Twitter records history in the moment. But a new study shows that roughly 10 percent of tweets and images are being lost over time.
During the 2011 Egyptian revolution, millions of people used Twitter to coordinate protests and tell the world about the uprising. Some people even risked their lives for the sake of a tweet, defiantly standing in the middle of a crowded street to capture a photo.
Unfortunately, many of those historic pictures have disappeared.
Between Jan. 20, 2011 and March 1, 2011, more than 580 photos and videos included in tweets were corrupted, lost, or deleted, reported a new study from Hany SalahEldeen Khalil, a doctoral student at Old Dominion University.
“After only one year more than 10 percent of the media that we thought we have stored for future generations was gone,” Khalil wrote. “If the decay continued at the same rate and if we didn’t do anything to preserve this digital heritage of the revolution in less than 10 years there will be no story to tell for the future generations and we will lose these magnificent collections that can show what thousands of books couldn’t convey.”
Khalil and his research group analyzed three different Storify threads, two websites, and an ebook containing embedded tweets featuring images and videos.
In the case of Storify—a social media tool that allows users to organize tweets, videos, and photos—the group analyzed each thread three different times over three weeks and found that 10.8 percent of the videos, photos, and links were missing.
The same held true for IamJan25.com, a website that collects videos and photos from the revolution, where 10.5 percent of its content was corrupted. Website 1000Memories.com/egypt, which allowed families to post photos and videos their dead loved ones, has been unavailable since sometime between July 18 and January 2012, reported the study.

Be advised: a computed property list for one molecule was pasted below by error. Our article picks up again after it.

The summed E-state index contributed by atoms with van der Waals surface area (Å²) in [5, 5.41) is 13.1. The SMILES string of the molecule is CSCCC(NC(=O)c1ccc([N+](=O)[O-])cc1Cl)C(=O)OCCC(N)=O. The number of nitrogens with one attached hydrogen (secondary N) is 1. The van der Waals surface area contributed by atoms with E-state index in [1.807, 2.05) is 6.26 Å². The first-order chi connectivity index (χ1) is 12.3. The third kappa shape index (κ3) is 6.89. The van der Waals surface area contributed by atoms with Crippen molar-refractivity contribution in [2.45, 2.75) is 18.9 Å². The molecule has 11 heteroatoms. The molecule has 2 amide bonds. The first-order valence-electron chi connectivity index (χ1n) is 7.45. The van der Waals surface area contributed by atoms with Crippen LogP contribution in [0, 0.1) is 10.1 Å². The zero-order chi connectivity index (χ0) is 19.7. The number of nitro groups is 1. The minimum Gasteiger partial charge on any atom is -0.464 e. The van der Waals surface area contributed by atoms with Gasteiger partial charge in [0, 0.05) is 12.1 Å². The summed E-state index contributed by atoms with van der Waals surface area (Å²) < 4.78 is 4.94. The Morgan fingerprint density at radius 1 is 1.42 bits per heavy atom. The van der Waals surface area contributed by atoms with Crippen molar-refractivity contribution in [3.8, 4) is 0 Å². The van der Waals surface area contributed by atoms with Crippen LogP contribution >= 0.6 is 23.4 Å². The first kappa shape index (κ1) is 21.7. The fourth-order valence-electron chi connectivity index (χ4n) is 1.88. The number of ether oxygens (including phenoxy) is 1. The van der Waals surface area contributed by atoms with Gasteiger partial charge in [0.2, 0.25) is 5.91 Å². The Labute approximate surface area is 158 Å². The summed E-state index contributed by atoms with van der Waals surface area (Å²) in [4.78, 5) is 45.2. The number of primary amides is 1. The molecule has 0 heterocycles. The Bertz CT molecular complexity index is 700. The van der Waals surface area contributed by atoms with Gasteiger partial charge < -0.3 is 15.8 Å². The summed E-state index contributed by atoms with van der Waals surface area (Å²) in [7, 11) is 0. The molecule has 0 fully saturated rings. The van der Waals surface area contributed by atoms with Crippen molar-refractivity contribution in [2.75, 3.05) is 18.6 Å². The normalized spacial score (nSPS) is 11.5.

The ebook Tweets from Tahrir not only contained a fair amount of typos, but it was missing 30.4 percent of its images, Khalil wrote.
“Something worth noting is that while analyzing all the images in the tweets in the book we came across of a certain image and upon reproducing it using the link in the tweet it gave a totally unexpected result for an image of Miley Cyrus,” he wrote. “After investigating further it turned out to be that there was a typo in the book in this tweet which lead to this unexpected result.”
There is no definitive explanation for where this content has gone, but there are some theories, Khalil wrote:
“This loss of the resource, let’s say for example a video, could be caused by the owner deleting this video, the owner being banned or removed, the owner’s subscription is finished, or even the publishing facility is completely down (for example, YouTube shutting down).”
Almost the same thing goes for a tweet, unless that message is retweeted by another user.
While Twitter may be recording experiences around the world by the second. But it’s clear that the social platform, and image applications like yfrog, have a long way to go to make sure that history is not lost.
Photo by sierragoddess
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